Lifting equipment

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Lifting a heavy timber with a block and tackle on a tripod.

Lifting equipment, also known as lifting gear, is a general term for any equipment that can be used to lift and lower loads.[1] Types of lifting equipment includes heavy machinery such as the patient lift, overhead cranes, forklifts, jacks, building cradles, passenger lifts, and can also include smaller accessories such as chains, hooks, and rope.[1] Generally, this equipment is used to move material that cannot be moved with manual labor, and are tools used in most work environments, such as warehouses, and is a requirement for most construction projects, such as bridges and buildings. This equipment can also be used to equip a larger number of packages and goods, requiring less persons to move material. Lifting equipment includes any form of equipment that is used for vertical lifting, and equipment used to move material horizontally is not considered lifting equipment, nor is equipment designed to support.[2] As lifting equipment can be dangerous to use, it is a common subject of safety regulations in most countries, and heavy machinery usually requires certified workers to limit workplace injury.[3][4]

Safety Issues[edit]

Failure or misuse of heavy machinery can lead to severe or fatal injury, leading regulations to be one of the largest debates in labor laws across the world. Each country sets its own regulations, and enforces different aspects of workplace safety when using lifting equipment.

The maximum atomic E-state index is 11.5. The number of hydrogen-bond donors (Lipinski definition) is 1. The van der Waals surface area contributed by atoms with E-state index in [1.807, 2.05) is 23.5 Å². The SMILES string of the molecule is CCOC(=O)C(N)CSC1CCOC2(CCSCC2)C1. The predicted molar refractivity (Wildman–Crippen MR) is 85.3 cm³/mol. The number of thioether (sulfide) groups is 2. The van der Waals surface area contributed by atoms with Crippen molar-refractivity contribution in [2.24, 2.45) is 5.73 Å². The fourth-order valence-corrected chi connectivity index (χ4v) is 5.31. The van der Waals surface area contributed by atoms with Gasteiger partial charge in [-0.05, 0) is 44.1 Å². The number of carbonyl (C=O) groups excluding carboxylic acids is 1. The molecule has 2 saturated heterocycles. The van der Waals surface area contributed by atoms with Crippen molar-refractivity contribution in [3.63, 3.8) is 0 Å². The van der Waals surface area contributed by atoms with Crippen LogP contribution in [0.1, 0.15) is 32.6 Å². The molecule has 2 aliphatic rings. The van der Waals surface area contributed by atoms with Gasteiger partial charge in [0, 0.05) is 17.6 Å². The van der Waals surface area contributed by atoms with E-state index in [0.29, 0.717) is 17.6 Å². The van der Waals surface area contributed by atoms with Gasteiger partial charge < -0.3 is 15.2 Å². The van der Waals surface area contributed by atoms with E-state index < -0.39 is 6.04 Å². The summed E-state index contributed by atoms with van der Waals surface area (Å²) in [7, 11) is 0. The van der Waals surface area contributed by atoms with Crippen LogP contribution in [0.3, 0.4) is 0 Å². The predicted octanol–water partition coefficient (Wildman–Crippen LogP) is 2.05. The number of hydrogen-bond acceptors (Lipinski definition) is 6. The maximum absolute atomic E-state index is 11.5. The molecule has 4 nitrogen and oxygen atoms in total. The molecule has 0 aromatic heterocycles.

In the United States[edit]

The Occupational safety and health administration sets regulations for all equipment.[3] Contractors are forced to uphold usually strict rules to ensure safety of workers. All machinery is required to be developed by a certified engineer, contractors must follow manufacturer procedures, all users be professionally trained before operating equipment, and equipment must be inspected regularly.

In the United Kingdom[edit]

The Health and Safety Executive sets regulations on equipment in the United Kingdom, under the Lifting Operations and Lifting Equipment Regulations (LOLER).[1] These regulations require equipment be registered on a Statutory Inspection Report Form, is adequate for the task, be subject to routine inspection, and the use of the equipment be properly planned out.

See also[edit]

References[edit]

  1. ^ a b c "What is lifting equipment? - Work equipment and machinery". www.hse.gov.uk. Retrieved 2021-09-22.
  2. ^ "Lifting Equipment". warwick.ac.uk. Retrieved 2021-09-23.
  3. ^ a b "1926.1441 - Equipment with a rated hoisting/lifting capacity of 2,000 pounds or less. | Occupational Safety and Health Administration". www.osha.gov. Retrieved 2021-09-22.
  4. ^ "The Lifting Operations and Lifting Equipment Regulations 1998". Retrieved 22 September 2021.{{cite web}}: CS1 maint: url-status (link)